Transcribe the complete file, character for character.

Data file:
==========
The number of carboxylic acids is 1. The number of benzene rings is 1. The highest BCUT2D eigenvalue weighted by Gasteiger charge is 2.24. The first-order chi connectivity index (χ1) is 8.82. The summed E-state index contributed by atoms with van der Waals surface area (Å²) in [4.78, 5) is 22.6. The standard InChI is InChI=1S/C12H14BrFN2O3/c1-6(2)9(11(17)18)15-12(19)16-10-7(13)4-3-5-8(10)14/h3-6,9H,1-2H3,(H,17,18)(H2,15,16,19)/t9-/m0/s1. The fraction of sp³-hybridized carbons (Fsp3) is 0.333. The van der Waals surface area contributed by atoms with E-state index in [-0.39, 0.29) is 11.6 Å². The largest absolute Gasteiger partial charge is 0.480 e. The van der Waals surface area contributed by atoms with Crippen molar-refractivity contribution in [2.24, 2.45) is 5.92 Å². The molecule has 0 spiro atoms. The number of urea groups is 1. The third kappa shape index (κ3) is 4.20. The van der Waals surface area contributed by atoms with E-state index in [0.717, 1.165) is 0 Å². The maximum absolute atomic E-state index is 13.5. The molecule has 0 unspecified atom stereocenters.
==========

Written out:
The number of carboxylic acids is 1. The number of benzene rings is 1. The highest BCUT2D eigenvalue weighted by Gasteiger charge is 2.24. The first-order chi connectivity index (χ1) is 8.82. The summed E-state index contributed by atoms with van der Waals surface area (Å²) in [4.78, 5) is 22.6. The standard InChI is InChI=1S/C12H14BrFN2O3/c1-6(2)9(11(17)18)15-12(19)16-10-7(13)4-3-5-8(10)14/h3-6,9H,1-2H3,(H,17,18)(H2,15,16,19)/t9-/m0/s1. The fraction of sp³-hybridized carbons (Fsp3) is 0.333. The van der Waals surface area contributed by atoms with E-state index in [-0.39, 0.29) is 11.6 Å². The largest absolute Gasteiger partial charge is 0.480 e. The van der Waals surface area contributed by atoms with Crippen molar-refractivity contribution in [2.24, 2.45) is 5.92 Å². The molecule has 0 spiro atoms. The number of urea groups is 1. The third kappa shape index (κ3) is 4.20. The van der Waals surface area contributed by atoms with E-state index in [0.717, 1.165) is 0 Å². The maximum absolute atomic E-state index is 13.5. The molecule has 0 unspecified atom stereocenters.